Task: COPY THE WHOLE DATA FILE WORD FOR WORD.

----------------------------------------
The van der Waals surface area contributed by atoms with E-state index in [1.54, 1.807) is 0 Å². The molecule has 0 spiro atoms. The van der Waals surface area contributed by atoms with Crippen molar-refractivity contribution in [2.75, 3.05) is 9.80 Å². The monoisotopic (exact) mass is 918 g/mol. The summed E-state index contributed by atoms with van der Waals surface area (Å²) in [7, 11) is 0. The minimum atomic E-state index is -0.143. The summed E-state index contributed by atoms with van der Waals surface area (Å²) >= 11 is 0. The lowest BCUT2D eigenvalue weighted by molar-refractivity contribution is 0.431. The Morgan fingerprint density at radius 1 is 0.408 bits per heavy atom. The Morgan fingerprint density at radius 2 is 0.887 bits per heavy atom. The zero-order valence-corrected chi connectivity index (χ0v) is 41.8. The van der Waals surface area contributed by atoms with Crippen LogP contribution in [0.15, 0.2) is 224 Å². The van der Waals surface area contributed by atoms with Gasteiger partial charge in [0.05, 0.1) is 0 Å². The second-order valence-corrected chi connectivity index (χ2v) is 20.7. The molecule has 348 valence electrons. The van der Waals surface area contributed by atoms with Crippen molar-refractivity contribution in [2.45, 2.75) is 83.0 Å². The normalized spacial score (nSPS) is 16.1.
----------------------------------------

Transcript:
The van der Waals surface area contributed by atoms with E-state index in [1.54, 1.807) is 0 Å². The molecule has 0 spiro atoms. The van der Waals surface area contributed by atoms with Crippen molar-refractivity contribution in [2.75, 3.05) is 9.80 Å². The monoisotopic (exact) mass is 918 g/mol. The summed E-state index contributed by atoms with van der Waals surface area (Å²) in [7, 11) is 0. The minimum atomic E-state index is -0.143. The summed E-state index contributed by atoms with van der Waals surface area (Å²) >= 11 is 0. The lowest BCUT2D eigenvalue weighted by molar-refractivity contribution is 0.431. The Morgan fingerprint density at radius 1 is 0.408 bits per heavy atom. The Morgan fingerprint density at radius 2 is 0.887 bits per heavy atom. The zero-order valence-corrected chi connectivity index (χ0v) is 41.8. The van der Waals surface area contributed by atoms with Crippen LogP contribution in [0.15, 0.2) is 224 Å². The van der Waals surface area contributed by atoms with Gasteiger partial charge in [0.05, 0.1) is 0 Å². The second-order valence-corrected chi connectivity index (χ2v) is 20.7. The molecule has 348 valence electrons. The van der Waals surface area contributed by atoms with Crippen molar-refractivity contribution in [2.45, 2.75) is 83.0 Å². The normalized spacial score (nSPS) is 16.1.